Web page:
Biden Spin Fail: Majorities of Blacks, Whites, Hispanics Say We’re in A Recession

US President Joe Biden addresses media representatives during a press conference at the NATO summit at the Ifema congress centre in Madrid, on June 30, 2022. (Photo by Brendan Smialowski / AFP) (Photo by BRENDAN SMIALOWSKI/AFP via Getty Images)
BRENDAN SMIALOWSKI/AFP via Getty Images

Despite the Biden administration’s furious denials, an increasing share of the American public thinks the U.S. economy is in a recession.

The share of Americans who say the country is in a recession rose to 61 percent recent, polling data from the Economist and YouGov indicates. That is up from 57 percent a month ago.

Last week, Presdident Joe Biden went all out to play down the Commerce Department’s report that the economy had contracted for a second consecutive quarter, a popular definition of a recession.

Biden cited very low unemployment rates to defend his management of the nation’s economic affairs. The unemployment rate in June was 3.6 percent.

“That doesn’t sound like a recession to me,” Biden said.

A broad range of Americans disagree. The polling shows that more than 60 percent of both men and women say we’re in a recession. Whites with college degrees and without say we’re in a recession. A majority of Hispanic Americans say we’re in a recession.

The share of black Americans who say we’re in a recession shot up from 44 percent in July to 53 percent in August.

The share of suburban Americans saying we’re in a recession jumped from 55 percent to 63 percent. The share of rural Americans jumped from 60 percent to 66 percent. Urban dwellers became slightly less convinced we are in a recession, with the share saying we are dipping from 57 percent to 55 percent.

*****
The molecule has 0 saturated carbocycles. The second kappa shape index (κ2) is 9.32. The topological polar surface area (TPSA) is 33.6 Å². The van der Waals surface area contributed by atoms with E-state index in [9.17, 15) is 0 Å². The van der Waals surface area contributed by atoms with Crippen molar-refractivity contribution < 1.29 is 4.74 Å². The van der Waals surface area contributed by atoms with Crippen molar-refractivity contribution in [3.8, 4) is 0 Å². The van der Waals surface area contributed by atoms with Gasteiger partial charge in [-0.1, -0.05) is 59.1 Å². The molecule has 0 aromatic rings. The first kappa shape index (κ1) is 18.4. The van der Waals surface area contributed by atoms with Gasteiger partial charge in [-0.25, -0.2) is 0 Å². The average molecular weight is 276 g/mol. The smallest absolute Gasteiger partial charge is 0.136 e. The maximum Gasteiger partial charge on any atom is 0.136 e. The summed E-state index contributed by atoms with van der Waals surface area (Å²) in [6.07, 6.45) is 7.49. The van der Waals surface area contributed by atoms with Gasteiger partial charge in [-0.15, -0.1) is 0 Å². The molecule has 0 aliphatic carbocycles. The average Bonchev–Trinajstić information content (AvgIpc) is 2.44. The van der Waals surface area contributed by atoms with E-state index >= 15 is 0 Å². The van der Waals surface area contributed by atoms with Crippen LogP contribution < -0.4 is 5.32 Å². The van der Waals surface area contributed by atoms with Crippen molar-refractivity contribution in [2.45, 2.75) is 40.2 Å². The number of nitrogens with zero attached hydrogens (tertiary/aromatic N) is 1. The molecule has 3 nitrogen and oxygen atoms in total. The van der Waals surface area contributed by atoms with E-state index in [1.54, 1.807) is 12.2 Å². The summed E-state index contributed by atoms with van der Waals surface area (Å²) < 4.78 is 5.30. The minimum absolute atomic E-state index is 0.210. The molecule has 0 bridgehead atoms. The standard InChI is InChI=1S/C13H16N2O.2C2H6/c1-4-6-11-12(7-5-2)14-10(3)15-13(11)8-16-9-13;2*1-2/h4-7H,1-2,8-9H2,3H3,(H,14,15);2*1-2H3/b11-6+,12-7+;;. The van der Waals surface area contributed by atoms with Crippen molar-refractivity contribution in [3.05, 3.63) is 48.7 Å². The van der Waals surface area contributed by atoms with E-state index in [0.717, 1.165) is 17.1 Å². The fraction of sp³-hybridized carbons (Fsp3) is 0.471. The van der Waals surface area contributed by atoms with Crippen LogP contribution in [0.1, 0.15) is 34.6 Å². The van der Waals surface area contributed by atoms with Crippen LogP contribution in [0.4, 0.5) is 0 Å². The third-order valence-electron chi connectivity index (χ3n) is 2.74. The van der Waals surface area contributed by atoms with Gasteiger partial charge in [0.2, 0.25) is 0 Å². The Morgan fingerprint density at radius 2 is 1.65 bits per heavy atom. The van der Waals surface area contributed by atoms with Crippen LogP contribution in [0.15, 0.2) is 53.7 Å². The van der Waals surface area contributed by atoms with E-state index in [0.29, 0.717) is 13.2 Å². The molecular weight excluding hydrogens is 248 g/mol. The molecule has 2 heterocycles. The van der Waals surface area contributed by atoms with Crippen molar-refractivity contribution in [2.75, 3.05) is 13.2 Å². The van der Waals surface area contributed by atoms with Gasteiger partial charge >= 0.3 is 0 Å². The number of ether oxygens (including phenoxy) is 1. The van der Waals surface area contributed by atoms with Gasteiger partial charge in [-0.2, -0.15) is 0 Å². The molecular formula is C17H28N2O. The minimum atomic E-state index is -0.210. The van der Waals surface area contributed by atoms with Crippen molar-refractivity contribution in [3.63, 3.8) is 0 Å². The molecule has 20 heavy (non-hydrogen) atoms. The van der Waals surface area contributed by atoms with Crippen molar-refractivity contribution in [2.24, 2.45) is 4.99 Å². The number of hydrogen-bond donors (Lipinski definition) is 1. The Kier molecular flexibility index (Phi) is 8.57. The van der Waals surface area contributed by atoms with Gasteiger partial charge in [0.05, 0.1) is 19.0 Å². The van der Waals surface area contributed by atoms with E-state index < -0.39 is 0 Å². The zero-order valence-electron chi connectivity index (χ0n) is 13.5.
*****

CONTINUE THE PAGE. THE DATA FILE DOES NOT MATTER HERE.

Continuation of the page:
Income makes almost no difference. Sixty-one percent of Americans earning less than $50,000 say this is a recession. Sixty-three percent of Americans earning over $100,000 agree. Sixty-five percent of those in between the upper and lower thirds say we’re in a recession.

A majority of every age cohort in the poll agree we’re in a recession, ranging from 51 percent of 18 to 29-year-olds, to 63 percent of 30 to 44-year-olds, 64 percent of 45 to 64-year-olds, and 66 percent for those 65 and older. Twenty-nine percent of 18 to 29-year-olds say they are not sure if we are in a recession, the highest among any age group.

Democratic partisanship is still dividing the country. Eighty-two percent of Republicans say we’re in a recession, up from 75 percent a month ago. Sixty-one percent of independents do also, up from 57 percent. Forty-four percent of Democrats say we’re in a recession, virtually unchanged from the July poll.

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